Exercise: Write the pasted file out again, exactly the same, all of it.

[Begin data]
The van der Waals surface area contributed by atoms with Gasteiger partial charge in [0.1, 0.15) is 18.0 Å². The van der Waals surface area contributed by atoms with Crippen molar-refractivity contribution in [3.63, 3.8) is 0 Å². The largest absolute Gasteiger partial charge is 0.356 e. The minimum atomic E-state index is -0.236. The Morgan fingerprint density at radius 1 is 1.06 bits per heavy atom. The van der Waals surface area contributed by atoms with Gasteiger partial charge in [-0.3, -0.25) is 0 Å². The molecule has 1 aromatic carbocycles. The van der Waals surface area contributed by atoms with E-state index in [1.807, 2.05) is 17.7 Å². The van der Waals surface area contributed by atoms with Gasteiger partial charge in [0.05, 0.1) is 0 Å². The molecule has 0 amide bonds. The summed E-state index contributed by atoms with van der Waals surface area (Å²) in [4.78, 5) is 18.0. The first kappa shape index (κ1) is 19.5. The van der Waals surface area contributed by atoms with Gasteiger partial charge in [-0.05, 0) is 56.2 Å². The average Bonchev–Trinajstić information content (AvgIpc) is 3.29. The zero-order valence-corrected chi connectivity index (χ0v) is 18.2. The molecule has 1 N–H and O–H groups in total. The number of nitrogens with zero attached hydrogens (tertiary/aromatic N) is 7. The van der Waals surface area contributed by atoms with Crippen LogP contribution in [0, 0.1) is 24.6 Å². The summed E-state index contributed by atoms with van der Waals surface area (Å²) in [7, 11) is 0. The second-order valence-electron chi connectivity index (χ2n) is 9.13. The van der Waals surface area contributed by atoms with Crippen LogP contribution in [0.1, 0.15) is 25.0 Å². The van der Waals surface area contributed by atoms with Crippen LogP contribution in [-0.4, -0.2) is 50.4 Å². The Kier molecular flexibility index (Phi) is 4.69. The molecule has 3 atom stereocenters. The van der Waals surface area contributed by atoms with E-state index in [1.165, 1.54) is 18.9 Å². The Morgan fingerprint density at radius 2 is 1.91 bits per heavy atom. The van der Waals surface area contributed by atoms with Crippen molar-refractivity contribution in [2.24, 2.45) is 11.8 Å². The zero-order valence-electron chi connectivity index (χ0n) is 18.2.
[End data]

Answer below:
The van der Waals surface area contributed by atoms with Gasteiger partial charge in [0.1, 0.15) is 18.0 Å². The van der Waals surface area contributed by atoms with Crippen molar-refractivity contribution in [3.63, 3.8) is 0 Å². The largest absolute Gasteiger partial charge is 0.356 e. The minimum atomic E-state index is -0.236. The Morgan fingerprint density at radius 1 is 1.06 bits per heavy atom. The van der Waals surface area contributed by atoms with Gasteiger partial charge in [-0.3, -0.25) is 0 Å². The molecule has 1 aromatic carbocycles. The van der Waals surface area contributed by atoms with E-state index in [1.807, 2.05) is 17.7 Å². The van der Waals surface area contributed by atoms with Gasteiger partial charge in [0.05, 0.1) is 0 Å². The molecule has 0 amide bonds. The summed E-state index contributed by atoms with van der Waals surface area (Å²) in [4.78, 5) is 18.0. The first kappa shape index (κ1) is 19.5. The van der Waals surface area contributed by atoms with Gasteiger partial charge in [-0.05, 0) is 56.2 Å². The average Bonchev–Trinajstić information content (AvgIpc) is 3.29. The zero-order valence-corrected chi connectivity index (χ0v) is 18.2. The molecule has 1 N–H and O–H groups in total. The number of nitrogens with zero attached hydrogens (tertiary/aromatic N) is 7. The van der Waals surface area contributed by atoms with Crippen LogP contribution in [0, 0.1) is 24.6 Å². The summed E-state index contributed by atoms with van der Waals surface area (Å²) in [7, 11) is 0. The second-order valence-electron chi connectivity index (χ2n) is 9.13. The van der Waals surface area contributed by atoms with Crippen LogP contribution in [0.1, 0.15) is 25.0 Å². The van der Waals surface area contributed by atoms with Crippen LogP contribution in [-0.4, -0.2) is 50.4 Å². The Kier molecular flexibility index (Phi) is 4.69. The molecule has 3 atom stereocenters. The van der Waals surface area contributed by atoms with E-state index in [1.165, 1.54) is 18.9 Å². The Morgan fingerprint density at radius 2 is 1.91 bits per heavy atom. The van der Waals surface area contributed by atoms with Crippen molar-refractivity contribution in [2.24, 2.45) is 11.8 Å². The zero-order valence-electron chi connectivity index (χ0n) is 18.2.